Using microfinance to facilitate household investment in sanitation in rural Cambodia. Health Policy and Planning, November 2016.
Authors: Kimberley H Geissler-1, Jeffrey Goldberg-2 and Sheila Leatherman-3. Author affiliations: 1 – University of Massachusetts School of Public Health and Health Sciences, Amherst, MA 01003, USA. 2 – Office of Water, Bureau for Economic Growth, Education, and Environment, US Agency for International Development, Washington, DC, USA. 3 – Gillings School of Global Public Health, University of North Carolina, Chapel Hill, NC, USA
Improved sanitation access is extremely low in rural Cambodia. Non-governmental organizations have helped build local supply side latrine markets to promote household latrine purchase and use, but households cite inability to pay as a key barrier to purchase.
To examine the extent to which microfinance can be used to facilitate household investment in sanitation, we applied a two-pronged assessment: (1) to address the gap between interest in and use of microfinance, we conducted a pilot study to assess microfinance demand and feasibility of integration with a sanitation marketing program and (2) using a household survey (n = 935) at latrine sales events in two rural provinces, we assessed attitudes about microfinance and financing for sanitation.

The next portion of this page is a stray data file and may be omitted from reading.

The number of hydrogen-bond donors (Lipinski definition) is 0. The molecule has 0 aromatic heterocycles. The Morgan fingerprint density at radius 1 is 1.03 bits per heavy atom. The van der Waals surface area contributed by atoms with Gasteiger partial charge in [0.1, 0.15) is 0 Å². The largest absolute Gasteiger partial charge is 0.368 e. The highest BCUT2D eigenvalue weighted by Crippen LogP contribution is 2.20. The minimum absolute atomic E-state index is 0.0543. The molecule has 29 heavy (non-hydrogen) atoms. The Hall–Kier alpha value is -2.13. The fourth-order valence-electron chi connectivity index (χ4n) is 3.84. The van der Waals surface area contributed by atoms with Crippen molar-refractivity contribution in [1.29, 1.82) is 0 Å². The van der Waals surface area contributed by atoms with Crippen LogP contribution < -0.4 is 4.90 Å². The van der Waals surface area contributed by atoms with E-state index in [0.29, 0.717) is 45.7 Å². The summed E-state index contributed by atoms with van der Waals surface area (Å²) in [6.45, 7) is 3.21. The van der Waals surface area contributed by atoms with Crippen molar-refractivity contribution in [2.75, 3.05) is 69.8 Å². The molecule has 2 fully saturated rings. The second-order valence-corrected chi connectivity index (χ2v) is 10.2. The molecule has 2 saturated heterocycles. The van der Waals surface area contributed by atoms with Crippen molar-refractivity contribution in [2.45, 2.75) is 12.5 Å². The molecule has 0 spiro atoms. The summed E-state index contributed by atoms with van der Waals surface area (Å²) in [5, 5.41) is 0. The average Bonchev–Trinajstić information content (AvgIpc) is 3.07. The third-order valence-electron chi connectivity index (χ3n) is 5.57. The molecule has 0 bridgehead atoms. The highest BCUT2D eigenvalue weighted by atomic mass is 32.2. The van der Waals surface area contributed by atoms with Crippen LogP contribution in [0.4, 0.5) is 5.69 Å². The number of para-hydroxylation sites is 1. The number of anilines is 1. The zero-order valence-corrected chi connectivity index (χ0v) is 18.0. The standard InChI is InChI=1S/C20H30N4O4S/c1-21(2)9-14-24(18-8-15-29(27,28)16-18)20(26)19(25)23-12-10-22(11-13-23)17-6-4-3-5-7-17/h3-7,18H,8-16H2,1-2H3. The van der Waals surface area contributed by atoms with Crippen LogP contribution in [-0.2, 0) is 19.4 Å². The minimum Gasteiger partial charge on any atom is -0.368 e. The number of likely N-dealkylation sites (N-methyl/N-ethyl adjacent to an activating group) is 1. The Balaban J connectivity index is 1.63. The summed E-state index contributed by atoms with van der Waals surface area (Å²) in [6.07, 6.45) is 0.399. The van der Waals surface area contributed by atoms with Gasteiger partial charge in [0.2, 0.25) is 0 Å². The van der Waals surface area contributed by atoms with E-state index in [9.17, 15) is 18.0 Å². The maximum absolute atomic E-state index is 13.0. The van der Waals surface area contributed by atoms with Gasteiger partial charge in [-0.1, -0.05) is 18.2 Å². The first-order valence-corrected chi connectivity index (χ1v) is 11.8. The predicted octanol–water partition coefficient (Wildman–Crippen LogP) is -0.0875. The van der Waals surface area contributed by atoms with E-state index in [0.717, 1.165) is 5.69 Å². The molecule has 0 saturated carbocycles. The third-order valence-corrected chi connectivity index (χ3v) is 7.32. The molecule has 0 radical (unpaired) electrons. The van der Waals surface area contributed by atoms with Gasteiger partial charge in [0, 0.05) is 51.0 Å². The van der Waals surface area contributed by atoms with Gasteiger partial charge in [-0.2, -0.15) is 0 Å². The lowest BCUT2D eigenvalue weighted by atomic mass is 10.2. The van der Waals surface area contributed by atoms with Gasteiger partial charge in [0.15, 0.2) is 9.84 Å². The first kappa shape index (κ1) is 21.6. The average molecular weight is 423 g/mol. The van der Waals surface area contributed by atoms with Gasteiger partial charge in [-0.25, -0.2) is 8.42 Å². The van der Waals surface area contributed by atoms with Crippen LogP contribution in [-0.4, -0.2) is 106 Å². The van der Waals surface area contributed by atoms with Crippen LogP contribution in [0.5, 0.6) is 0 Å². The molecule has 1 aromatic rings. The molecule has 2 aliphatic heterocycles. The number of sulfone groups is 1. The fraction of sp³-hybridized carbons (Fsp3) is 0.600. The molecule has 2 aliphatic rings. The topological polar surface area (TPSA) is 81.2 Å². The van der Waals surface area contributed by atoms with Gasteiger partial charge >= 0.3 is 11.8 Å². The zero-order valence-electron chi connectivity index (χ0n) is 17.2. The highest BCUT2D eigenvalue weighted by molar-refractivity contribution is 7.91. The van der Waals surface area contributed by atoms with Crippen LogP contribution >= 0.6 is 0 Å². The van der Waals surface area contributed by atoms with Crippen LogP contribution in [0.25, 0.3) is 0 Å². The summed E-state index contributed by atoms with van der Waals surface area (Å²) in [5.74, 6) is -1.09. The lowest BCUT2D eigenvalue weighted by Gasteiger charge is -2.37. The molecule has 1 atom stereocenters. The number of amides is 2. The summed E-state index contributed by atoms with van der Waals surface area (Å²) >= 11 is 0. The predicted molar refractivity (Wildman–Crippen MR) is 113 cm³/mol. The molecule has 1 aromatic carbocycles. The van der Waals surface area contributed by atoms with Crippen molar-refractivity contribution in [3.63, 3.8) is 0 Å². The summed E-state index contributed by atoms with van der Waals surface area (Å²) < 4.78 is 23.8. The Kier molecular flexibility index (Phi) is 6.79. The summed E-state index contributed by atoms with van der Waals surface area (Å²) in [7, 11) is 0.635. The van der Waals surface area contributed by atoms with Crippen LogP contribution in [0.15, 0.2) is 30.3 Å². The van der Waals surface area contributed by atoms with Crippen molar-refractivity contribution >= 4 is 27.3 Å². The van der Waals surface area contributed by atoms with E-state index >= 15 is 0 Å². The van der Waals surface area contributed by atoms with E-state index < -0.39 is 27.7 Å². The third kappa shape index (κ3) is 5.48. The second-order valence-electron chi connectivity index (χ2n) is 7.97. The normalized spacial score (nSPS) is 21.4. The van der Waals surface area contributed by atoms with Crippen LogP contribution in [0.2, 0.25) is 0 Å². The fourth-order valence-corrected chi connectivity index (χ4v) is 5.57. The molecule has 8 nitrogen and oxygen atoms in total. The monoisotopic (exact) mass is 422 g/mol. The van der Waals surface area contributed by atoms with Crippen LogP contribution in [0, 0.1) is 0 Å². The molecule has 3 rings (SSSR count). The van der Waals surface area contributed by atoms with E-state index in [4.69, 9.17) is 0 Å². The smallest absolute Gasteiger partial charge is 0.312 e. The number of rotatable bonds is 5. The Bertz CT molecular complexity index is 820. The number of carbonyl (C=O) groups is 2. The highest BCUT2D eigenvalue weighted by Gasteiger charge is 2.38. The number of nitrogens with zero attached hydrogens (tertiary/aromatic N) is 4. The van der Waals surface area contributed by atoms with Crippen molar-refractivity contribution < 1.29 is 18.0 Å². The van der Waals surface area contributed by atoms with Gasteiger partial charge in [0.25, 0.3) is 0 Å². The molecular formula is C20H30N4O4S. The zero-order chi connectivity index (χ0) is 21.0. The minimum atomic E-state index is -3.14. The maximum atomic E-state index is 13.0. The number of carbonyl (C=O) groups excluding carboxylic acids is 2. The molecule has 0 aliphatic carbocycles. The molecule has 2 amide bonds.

We found substantial stated intent to use a microfinance institution (MFI) loan to purchase a latrine (27%). Five percent of current owners used an MFI loan for latrine purchase.
Credit officers attended 159 events, with 4761 individuals attending. Actual loan applications were low, with 4% of sales events attendees applying for a loan immediately following the event (mean = 1.7 loans per event).
Ongoing coordination was challenging, requiring management commitment from the sanitation marketing program and commitment to social responsibility from the MFI.
Given the importance of improving sanitation coverage and concomitant health impacts, linking functional sanitation markets to already operational finance markets has the potential to give individuals and households more financial flexibility.
Further product research and better integration of private vendors and financing modalities are necessary to create a scalable microfinance option for sanitation markets.